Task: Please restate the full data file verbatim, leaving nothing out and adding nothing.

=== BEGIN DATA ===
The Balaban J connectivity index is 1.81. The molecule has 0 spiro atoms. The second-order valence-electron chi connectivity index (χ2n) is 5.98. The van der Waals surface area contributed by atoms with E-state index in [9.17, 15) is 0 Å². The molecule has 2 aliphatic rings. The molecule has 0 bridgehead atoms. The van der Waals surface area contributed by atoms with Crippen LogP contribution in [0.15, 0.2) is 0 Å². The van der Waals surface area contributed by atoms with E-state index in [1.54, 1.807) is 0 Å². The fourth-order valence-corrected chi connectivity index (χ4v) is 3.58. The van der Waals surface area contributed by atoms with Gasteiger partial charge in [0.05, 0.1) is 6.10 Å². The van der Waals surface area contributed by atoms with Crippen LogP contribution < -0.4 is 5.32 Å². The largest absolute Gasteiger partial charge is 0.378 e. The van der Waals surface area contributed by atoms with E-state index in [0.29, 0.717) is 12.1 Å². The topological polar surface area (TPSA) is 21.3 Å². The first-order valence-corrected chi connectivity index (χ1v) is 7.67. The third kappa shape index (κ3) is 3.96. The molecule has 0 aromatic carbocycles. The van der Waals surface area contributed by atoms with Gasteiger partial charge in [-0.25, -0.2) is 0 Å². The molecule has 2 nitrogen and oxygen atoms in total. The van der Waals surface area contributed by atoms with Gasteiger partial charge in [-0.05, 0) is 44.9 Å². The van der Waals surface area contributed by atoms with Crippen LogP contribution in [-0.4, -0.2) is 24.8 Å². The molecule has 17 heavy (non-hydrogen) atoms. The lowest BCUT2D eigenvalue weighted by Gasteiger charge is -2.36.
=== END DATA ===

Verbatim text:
The Balaban J connectivity index is 1.81. The molecule has 0 spiro atoms. The second-order valence-electron chi connectivity index (χ2n) is 5.98. The van der Waals surface area contributed by atoms with E-state index in [9.17, 15) is 0 Å². The molecule has 2 aliphatic rings. The molecule has 0 bridgehead atoms. The van der Waals surface area contributed by atoms with Crippen LogP contribution in [0.15, 0.2) is 0 Å². The van der Waals surface area contributed by atoms with E-state index in [1.54, 1.807) is 0 Å². The fourth-order valence-corrected chi connectivity index (χ4v) is 3.58. The van der Waals surface area contributed by atoms with Gasteiger partial charge in [0.05, 0.1) is 6.10 Å². The van der Waals surface area contributed by atoms with Crippen LogP contribution < -0.4 is 5.32 Å². The largest absolute Gasteiger partial charge is 0.378 e. The van der Waals surface area contributed by atoms with E-state index in [0.29, 0.717) is 12.1 Å². The topological polar surface area (TPSA) is 21.3 Å². The first-order valence-corrected chi connectivity index (χ1v) is 7.67. The third kappa shape index (κ3) is 3.96. The molecule has 0 aromatic carbocycles. The van der Waals surface area contributed by atoms with Gasteiger partial charge in [-0.25, -0.2) is 0 Å². The molecule has 2 nitrogen and oxygen atoms in total. The van der Waals surface area contributed by atoms with Gasteiger partial charge in [-0.05, 0) is 44.9 Å². The van der Waals surface area contributed by atoms with Crippen LogP contribution in [-0.4, -0.2) is 24.8 Å². The molecule has 17 heavy (non-hydrogen) atoms. The lowest BCUT2D eigenvalue weighted by Gasteiger charge is -2.36.